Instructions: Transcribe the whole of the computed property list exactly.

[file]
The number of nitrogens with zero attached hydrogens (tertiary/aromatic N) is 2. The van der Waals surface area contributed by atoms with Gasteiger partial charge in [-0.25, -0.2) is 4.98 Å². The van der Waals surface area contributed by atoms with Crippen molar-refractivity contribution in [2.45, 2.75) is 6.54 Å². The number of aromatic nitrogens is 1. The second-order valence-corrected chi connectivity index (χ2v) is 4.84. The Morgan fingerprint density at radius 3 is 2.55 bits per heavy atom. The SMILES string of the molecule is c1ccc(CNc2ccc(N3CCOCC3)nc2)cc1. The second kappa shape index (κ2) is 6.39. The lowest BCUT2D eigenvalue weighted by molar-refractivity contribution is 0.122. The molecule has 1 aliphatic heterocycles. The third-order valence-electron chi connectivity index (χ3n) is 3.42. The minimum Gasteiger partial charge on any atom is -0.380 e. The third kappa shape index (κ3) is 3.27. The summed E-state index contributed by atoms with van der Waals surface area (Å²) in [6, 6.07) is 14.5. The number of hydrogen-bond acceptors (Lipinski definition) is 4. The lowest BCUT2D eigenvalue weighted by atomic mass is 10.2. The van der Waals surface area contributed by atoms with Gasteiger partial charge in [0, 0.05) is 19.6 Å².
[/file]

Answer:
The number of nitrogens with zero attached hydrogens (tertiary/aromatic N) is 2. The van der Waals surface area contributed by atoms with Gasteiger partial charge in [-0.25, -0.2) is 4.98 Å². The van der Waals surface area contributed by atoms with Crippen molar-refractivity contribution in [2.45, 2.75) is 6.54 Å². The number of aromatic nitrogens is 1. The second-order valence-corrected chi connectivity index (χ2v) is 4.84. The Morgan fingerprint density at radius 3 is 2.55 bits per heavy atom. The SMILES string of the molecule is c1ccc(CNc2ccc(N3CCOCC3)nc2)cc1. The second kappa shape index (κ2) is 6.39. The lowest BCUT2D eigenvalue weighted by molar-refractivity contribution is 0.122. The molecule has 1 aliphatic heterocycles. The third-order valence-electron chi connectivity index (χ3n) is 3.42. The minimum Gasteiger partial charge on any atom is -0.380 e. The third kappa shape index (κ3) is 3.27. The summed E-state index contributed by atoms with van der Waals surface area (Å²) in [6, 6.07) is 14.5. The number of hydrogen-bond acceptors (Lipinski definition) is 4. The lowest BCUT2D eigenvalue weighted by atomic mass is 10.2. The van der Waals surface area contributed by atoms with Gasteiger partial charge in [0, 0.05) is 19.6 Å².